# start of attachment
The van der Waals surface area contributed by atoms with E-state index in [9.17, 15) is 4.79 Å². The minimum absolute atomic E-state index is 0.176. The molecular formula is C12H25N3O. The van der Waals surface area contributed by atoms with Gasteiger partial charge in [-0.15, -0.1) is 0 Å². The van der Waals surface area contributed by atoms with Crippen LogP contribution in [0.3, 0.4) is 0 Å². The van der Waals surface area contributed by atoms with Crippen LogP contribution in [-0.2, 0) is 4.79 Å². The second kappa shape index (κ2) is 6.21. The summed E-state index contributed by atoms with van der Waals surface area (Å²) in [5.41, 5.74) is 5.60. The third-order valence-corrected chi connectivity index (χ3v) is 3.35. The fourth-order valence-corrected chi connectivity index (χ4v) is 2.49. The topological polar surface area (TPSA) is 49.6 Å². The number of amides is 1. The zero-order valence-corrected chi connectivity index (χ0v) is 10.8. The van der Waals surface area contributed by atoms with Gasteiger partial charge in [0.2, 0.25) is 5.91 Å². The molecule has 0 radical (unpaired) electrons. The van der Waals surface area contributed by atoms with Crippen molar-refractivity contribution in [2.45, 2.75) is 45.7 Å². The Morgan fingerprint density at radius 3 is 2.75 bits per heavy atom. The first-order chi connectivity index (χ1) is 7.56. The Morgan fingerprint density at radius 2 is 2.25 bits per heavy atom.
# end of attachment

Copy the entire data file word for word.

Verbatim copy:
The van der Waals surface area contributed by atoms with E-state index in [9.17, 15) is 4.79 Å². The minimum absolute atomic E-state index is 0.176. The molecular formula is C12H25N3O. The van der Waals surface area contributed by atoms with Gasteiger partial charge in [-0.15, -0.1) is 0 Å². The van der Waals surface area contributed by atoms with Crippen LogP contribution in [0.3, 0.4) is 0 Å². The van der Waals surface area contributed by atoms with Crippen LogP contribution in [-0.2, 0) is 4.79 Å². The second kappa shape index (κ2) is 6.21. The summed E-state index contributed by atoms with van der Waals surface area (Å²) in [5.41, 5.74) is 5.60. The third-order valence-corrected chi connectivity index (χ3v) is 3.35. The fourth-order valence-corrected chi connectivity index (χ4v) is 2.49. The topological polar surface area (TPSA) is 49.6 Å². The number of amides is 1. The zero-order valence-corrected chi connectivity index (χ0v) is 10.8. The van der Waals surface area contributed by atoms with Gasteiger partial charge in [0.2, 0.25) is 5.91 Å². The molecule has 0 radical (unpaired) electrons. The van der Waals surface area contributed by atoms with Crippen molar-refractivity contribution in [2.45, 2.75) is 45.7 Å². The Morgan fingerprint density at radius 3 is 2.75 bits per heavy atom. The first-order chi connectivity index (χ1) is 7.56. The Morgan fingerprint density at radius 2 is 2.25 bits per heavy atom.